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48vDC Power Supply - What Now?

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  • goodoljer
    Hi all, I m planning on replacing the steppers and electronics in an old D&M mill trainer (Sherline 5400 mill). The power supply in the D&M is (apparently) a
    Message 1 of 10 , Jun 29, 2008
      Hi all,

      I'm planning on replacing the steppers and electronics in an old D&M
      mill trainer (Sherline 5400 mill). The power supply in the D&M is
      (apparently) a 48vDC with a 5vDC tap. however, the packages I'm
      looking at tend to be rated at anywhere from 36vDC (bi-polar)
      to 44vDC (uni-polar).

      Is there a no-risk, low-cost, for absolute dummies way to "cap" the
      output from my existing copper donut style power supply or am I better
      to spend the extra $50 or so and take the bundle with a 24vDC or
      36vDC power supply included? I'm an "old fart" and really have no
      desire to get into electronics and I'm sure the necessary tools would eat
      up that much money anyway so please don't try to convince me it's easy :-)

      Thanks much,
      Gerry
    • Jerry Jankura
      ... If the power supply that you have is regulated, there may be an adjustment potentiometer that will allow you to set the voltage to a lower than design
      Message 2 of 10 , Jun 29, 2008
        On Jun 29, 2008, at 4:01 PM, goodoljer wrote:

        > I'm planning on replacing the steppers and electronics in an old D&M
        > mill trainer (Sherline 5400 mill). The power supply in the D&M is
        > (apparently) a 48vDC with a 5vDC tap. however, the packages I'm
        > looking at tend to be rated at anywhere from 36vDC (bi-polar)
        > to 44vDC (uni-polar).

        If the power supply that you have is regulated, there may be an
        adjustment potentiometer that will allow you to set the voltage to a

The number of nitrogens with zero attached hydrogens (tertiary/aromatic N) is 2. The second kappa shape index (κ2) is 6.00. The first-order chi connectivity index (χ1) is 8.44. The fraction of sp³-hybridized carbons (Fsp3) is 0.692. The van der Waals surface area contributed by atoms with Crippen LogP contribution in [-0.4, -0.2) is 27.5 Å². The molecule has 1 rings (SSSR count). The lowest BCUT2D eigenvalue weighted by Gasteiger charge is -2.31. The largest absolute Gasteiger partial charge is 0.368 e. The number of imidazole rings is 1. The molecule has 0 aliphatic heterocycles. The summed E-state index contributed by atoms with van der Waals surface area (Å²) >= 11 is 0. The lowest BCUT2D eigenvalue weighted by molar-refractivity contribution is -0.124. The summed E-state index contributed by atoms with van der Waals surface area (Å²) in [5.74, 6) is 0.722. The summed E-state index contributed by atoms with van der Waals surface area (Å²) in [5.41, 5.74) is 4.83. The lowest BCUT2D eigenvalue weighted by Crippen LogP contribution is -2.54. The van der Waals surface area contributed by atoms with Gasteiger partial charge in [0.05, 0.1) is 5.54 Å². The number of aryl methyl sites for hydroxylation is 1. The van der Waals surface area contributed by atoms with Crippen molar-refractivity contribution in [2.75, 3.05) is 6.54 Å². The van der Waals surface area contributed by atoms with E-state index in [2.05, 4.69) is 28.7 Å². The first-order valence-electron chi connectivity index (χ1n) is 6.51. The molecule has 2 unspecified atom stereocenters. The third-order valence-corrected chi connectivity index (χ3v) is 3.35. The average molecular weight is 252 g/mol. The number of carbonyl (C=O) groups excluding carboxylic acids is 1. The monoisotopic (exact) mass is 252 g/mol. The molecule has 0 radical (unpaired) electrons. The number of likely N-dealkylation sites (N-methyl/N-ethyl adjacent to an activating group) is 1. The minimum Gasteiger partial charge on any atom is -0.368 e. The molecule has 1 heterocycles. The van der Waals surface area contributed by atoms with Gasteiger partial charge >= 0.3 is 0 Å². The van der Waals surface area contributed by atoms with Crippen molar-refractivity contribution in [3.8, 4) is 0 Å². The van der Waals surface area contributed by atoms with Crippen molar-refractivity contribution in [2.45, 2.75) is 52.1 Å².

lower than "design" value. If it's one of those supplies that use a
        transformer, diode bridge, and filter capacitor, there's no really
        good way to accomplish the task and you'd be better to buy a new power
        supply. You might visit one of those surplus houses - mpja.com for
        example, and purchase one of their industrial surplus units. A
        switching supply is much lighter than a conventional power supply and,
        while not necessary for CNC, the regulation doesn't hurt.

        > Jerry Jankura

        So many toys.... So little time....
      • goodoljer
        Hi Jerry, Thanks kindly for the insight. It s one of those donut shaped units and there doesn t appear to be any electronic components tied directly to it.
        Message 3 of 10 , Jun 29, 2008
          Hi Jerry,

          Thanks kindly for the insight. It's one of those donut shaped units and
          there doesn't appear to be any electronic components tied directly to it.
          It's 1989 vintage. sounds like I'm best to pick up a pre-bundled pkg.
          and maybe even sell this big copper coil for a few bucks :-)

          - Gerry

          --- In SherlineCNC@yahoogroups.com, Jerry Jankura <toolznglue@...> wrote:
          >
          >
          > On Jun 29, 2008, at 4:01 PM, goodoljer wrote:
          >
          > > I'm planning on replacing the steppers and electronics in an old D&M
          > > mill trainer (Sherline 5400 mill). The power supply in the D&M is
          > > (apparently) a 48vDC with a 5vDC tap. however, the packages I'm
          > > looking at tend to be rated at anywhere from 36vDC (bi-polar)
          > > to 44vDC (uni-polar).
          >
          > If the power supply that you have is regulated, there may be an
          > adjustment potentiometer that will allow you to set the voltage to a
          > lower than "design" value. If it's one of those supplies that use a
          > transformer, diode bridge, and filter capacitor, there's no really
          > good way to accomplish the task and you'd be better to buy a new power
          > supply. You might visit one of those surplus houses - mpja.com for
          > example, and purchase one of their industrial surplus units. A
          > switching supply is much lighter than a conventional power supply and,
          > while not necessary for CNC, the regulation doesn't hurt.
          >
          > > Jerry Jankura
          >
          > So many toys.... So little time....
          >
        • Ron Ginger
          ... Be careful, the speed of a stepper is directly related to the supply voltage. If you use one of the packages, like Xylotex, at 24volts you may have a very
          Message 4 of 10 , Jun 30, 2008
            >
            > Hi all,
            >
            > I'm planning on replacing the steppers and electronics in an old D&M
            > mill trainer (Sherline 5400 mill). The power supply in the D&M is
            > (apparently) a 48vDC with a 5vDC tap. however, the packages I'm